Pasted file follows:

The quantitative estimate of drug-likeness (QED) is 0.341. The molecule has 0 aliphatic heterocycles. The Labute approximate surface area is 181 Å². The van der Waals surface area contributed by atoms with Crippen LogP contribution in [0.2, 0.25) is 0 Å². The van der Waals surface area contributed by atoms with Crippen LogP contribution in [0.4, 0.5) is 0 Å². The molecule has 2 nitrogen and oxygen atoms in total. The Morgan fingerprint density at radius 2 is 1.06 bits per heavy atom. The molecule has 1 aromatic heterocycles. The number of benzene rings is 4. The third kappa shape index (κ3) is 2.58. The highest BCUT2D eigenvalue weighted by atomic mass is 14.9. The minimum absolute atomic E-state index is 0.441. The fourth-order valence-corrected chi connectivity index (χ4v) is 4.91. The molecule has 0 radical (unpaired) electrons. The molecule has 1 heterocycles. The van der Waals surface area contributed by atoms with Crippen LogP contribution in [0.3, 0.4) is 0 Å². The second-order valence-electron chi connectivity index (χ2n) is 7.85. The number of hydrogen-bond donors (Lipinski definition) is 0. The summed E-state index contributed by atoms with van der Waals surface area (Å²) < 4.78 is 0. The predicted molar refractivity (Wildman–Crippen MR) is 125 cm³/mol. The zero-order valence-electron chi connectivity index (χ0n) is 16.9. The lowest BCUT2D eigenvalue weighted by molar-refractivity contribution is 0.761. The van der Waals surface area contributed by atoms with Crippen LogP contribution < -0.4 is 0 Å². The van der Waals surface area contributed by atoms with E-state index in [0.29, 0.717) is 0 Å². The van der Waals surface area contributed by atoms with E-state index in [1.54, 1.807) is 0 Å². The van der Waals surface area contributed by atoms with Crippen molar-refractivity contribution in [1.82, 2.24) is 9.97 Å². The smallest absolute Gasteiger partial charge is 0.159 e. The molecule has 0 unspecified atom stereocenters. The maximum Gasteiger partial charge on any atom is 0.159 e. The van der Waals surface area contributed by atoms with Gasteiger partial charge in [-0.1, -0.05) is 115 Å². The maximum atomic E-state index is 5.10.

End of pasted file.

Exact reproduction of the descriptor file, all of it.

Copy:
The quantitative estimate of drug-likeness (QED) is 0.341. The molecule has 0 aliphatic heterocycles. The Labute approximate surface area is 181 Å². The van der Waals surface area contributed by atoms with Crippen LogP contribution in [0.2, 0.25) is 0 Å². The van der Waals surface area contributed by atoms with Crippen LogP contribution in [0.4, 0.5) is 0 Å². The molecule has 2 nitrogen and oxygen atoms in total. The Morgan fingerprint density at radius 2 is 1.06 bits per heavy atom. The molecule has 1 aromatic heterocycles. The number of benzene rings is 4. The third kappa shape index (κ3) is 2.58. The highest BCUT2D eigenvalue weighted by atomic mass is 14.9. The minimum absolute atomic E-state index is 0.441. The fourth-order valence-corrected chi connectivity index (χ4v) is 4.91. The molecule has 0 radical (unpaired) electrons. The molecule has 1 heterocycles. The van der Waals surface area contributed by atoms with Crippen LogP contribution in [0.3, 0.4) is 0 Å². The second-order valence-electron chi connectivity index (χ2n) is 7.85. The number of hydrogen-bond donors (Lipinski definition) is 0. The summed E-state index contributed by atoms with van der Waals surface area (Å²) < 4.78 is 0. The predicted molar refractivity (Wildman–Crippen MR) is 125 cm³/mol. The zero-order valence-electron chi connectivity index (χ0n) is 16.9. The lowest BCUT2D eigenvalue weighted by molar-refractivity contribution is 0.761. The van der Waals surface area contributed by atoms with Crippen LogP contribution < -0.4 is 0 Å². The van der Waals surface area contributed by atoms with E-state index in [0.29, 0.717) is 0 Å². The van der Waals surface area contributed by atoms with E-state index in [1.54, 1.807) is 0 Å². The van der Waals surface area contributed by atoms with Crippen molar-refractivity contribution in [1.82, 2.24) is 9.97 Å². The smallest absolute Gasteiger partial charge is 0.159 e. The molecule has 0 unspecified atom stereocenters. The maximum Gasteiger partial charge on any atom is 0.159 e. The van der Waals surface area contributed by atoms with Gasteiger partial charge in [-0.1, -0.05) is 115 Å². The maximum atomic E-state index is 5.10.